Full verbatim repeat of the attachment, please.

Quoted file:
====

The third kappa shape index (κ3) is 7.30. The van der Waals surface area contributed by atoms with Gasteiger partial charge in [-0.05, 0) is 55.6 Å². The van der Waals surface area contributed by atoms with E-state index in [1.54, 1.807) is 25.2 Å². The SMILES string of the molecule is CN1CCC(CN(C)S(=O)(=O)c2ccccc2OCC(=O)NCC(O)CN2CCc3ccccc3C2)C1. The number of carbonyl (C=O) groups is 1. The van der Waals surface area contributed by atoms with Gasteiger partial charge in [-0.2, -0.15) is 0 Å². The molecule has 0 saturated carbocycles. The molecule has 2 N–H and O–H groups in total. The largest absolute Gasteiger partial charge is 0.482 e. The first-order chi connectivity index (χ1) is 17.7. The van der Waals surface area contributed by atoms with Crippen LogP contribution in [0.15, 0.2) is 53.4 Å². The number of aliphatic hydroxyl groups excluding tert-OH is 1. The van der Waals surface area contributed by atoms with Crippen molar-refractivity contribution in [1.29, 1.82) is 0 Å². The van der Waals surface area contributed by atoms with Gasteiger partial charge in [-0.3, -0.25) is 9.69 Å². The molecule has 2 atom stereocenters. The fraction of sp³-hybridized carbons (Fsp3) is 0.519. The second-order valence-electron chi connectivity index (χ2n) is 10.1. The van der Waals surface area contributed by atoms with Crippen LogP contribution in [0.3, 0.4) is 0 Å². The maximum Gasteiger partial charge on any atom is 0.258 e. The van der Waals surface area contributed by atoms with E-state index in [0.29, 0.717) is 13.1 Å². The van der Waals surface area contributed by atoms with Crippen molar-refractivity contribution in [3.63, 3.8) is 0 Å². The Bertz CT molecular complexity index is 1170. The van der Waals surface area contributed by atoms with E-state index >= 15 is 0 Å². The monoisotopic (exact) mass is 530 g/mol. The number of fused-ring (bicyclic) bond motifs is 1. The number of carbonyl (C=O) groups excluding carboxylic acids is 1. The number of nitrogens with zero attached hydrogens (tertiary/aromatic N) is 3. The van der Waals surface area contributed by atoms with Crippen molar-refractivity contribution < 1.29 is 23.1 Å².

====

The third kappa shape index (κ3) is 7.30. The van der Waals surface area contributed by atoms with Gasteiger partial charge in [-0.05, 0) is 55.6 Å². The van der Waals surface area contributed by atoms with E-state index in [1.54, 1.807) is 25.2 Å². The SMILES string of the molecule is CN1CCC(CN(C)S(=O)(=O)c2ccccc2OCC(=O)NCC(O)CN2CCc3ccccc3C2)C1. The number of carbonyl (C=O) groups is 1. The van der Waals surface area contributed by atoms with Gasteiger partial charge in [-0.2, -0.15) is 0 Å². The molecule has 0 saturated carbocycles. The molecule has 2 N–H and O–H groups in total. The largest absolute Gasteiger partial charge is 0.482 e. The first-order chi connectivity index (χ1) is 17.7. The van der Waals surface area contributed by atoms with Crippen LogP contribution in [0.15, 0.2) is 53.4 Å². The number of aliphatic hydroxyl groups excluding tert-OH is 1. The van der Waals surface area contributed by atoms with Crippen molar-refractivity contribution in [1.29, 1.82) is 0 Å². The van der Waals surface area contributed by atoms with Gasteiger partial charge in [-0.3, -0.25) is 9.69 Å². The molecule has 2 atom stereocenters. The fraction of sp³-hybridized carbons (Fsp3) is 0.519. The second-order valence-electron chi connectivity index (χ2n) is 10.1. The van der Waals surface area contributed by atoms with Crippen LogP contribution in [0.3, 0.4) is 0 Å². The maximum Gasteiger partial charge on any atom is 0.258 e. The van der Waals surface area contributed by atoms with E-state index in [0.29, 0.717) is 13.1 Å². The van der Waals surface area contributed by atoms with Crippen molar-refractivity contribution in [3.63, 3.8) is 0 Å². The Bertz CT molecular complexity index is 1170. The van der Waals surface area contributed by atoms with E-state index >= 15 is 0 Å². The monoisotopic (exact) mass is 530 g/mol. The number of fused-ring (bicyclic) bond motifs is 1. The number of carbonyl (C=O) groups excluding carboxylic acids is 1. The number of nitrogens with zero attached hydrogens (tertiary/aromatic N) is 3. The van der Waals surface area contributed by atoms with Crippen molar-refractivity contribution < 1.29 is 23.1 Å².